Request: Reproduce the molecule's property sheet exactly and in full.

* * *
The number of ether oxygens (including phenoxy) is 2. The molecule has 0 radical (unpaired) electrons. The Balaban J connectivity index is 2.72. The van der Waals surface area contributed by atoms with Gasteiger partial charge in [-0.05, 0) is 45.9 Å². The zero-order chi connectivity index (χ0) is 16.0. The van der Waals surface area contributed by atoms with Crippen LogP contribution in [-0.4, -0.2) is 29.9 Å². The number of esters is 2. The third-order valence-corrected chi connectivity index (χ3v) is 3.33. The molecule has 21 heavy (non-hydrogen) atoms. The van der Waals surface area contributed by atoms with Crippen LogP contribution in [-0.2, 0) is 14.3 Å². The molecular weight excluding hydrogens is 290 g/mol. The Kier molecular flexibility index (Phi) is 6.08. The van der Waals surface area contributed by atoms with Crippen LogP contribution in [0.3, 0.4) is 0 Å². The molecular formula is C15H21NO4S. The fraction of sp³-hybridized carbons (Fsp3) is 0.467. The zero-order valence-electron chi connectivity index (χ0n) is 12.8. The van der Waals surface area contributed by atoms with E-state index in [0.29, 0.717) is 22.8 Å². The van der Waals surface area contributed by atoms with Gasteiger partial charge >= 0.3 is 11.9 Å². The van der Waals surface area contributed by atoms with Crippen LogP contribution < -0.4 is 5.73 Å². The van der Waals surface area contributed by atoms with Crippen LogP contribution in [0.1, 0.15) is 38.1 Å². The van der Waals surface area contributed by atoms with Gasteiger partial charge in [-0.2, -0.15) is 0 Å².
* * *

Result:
The number of ether oxygens (including phenoxy) is 2. The molecule has 0 radical (unpaired) electrons. The Balaban J connectivity index is 2.72. The van der Waals surface area contributed by atoms with Gasteiger partial charge in [-0.05, 0) is 45.9 Å². The zero-order chi connectivity index (χ0) is 16.0. The van der Waals surface area contributed by atoms with Crippen LogP contribution in [-0.4, -0.2) is 29.9 Å². The number of esters is 2. The third-order valence-corrected chi connectivity index (χ3v) is 3.33. The molecule has 21 heavy (non-hydrogen) atoms. The van der Waals surface area contributed by atoms with Crippen LogP contribution in [-0.2, 0) is 14.3 Å². The molecular weight excluding hydrogens is 290 g/mol. The Kier molecular flexibility index (Phi) is 6.08. The van der Waals surface area contributed by atoms with Crippen LogP contribution in [0.3, 0.4) is 0 Å². The molecular formula is C15H21NO4S. The fraction of sp³-hybridized carbons (Fsp3) is 0.467. The zero-order valence-electron chi connectivity index (χ0n) is 12.8. The van der Waals surface area contributed by atoms with E-state index in [0.29, 0.717) is 22.8 Å². The van der Waals surface area contributed by atoms with Gasteiger partial charge >= 0.3 is 11.9 Å². The van der Waals surface area contributed by atoms with Crippen LogP contribution < -0.4 is 5.73 Å². The van der Waals surface area contributed by atoms with Crippen LogP contribution in [0.1, 0.15) is 38.1 Å². The van der Waals surface area contributed by atoms with Gasteiger partial charge in [-0.2, -0.15) is 0 Å².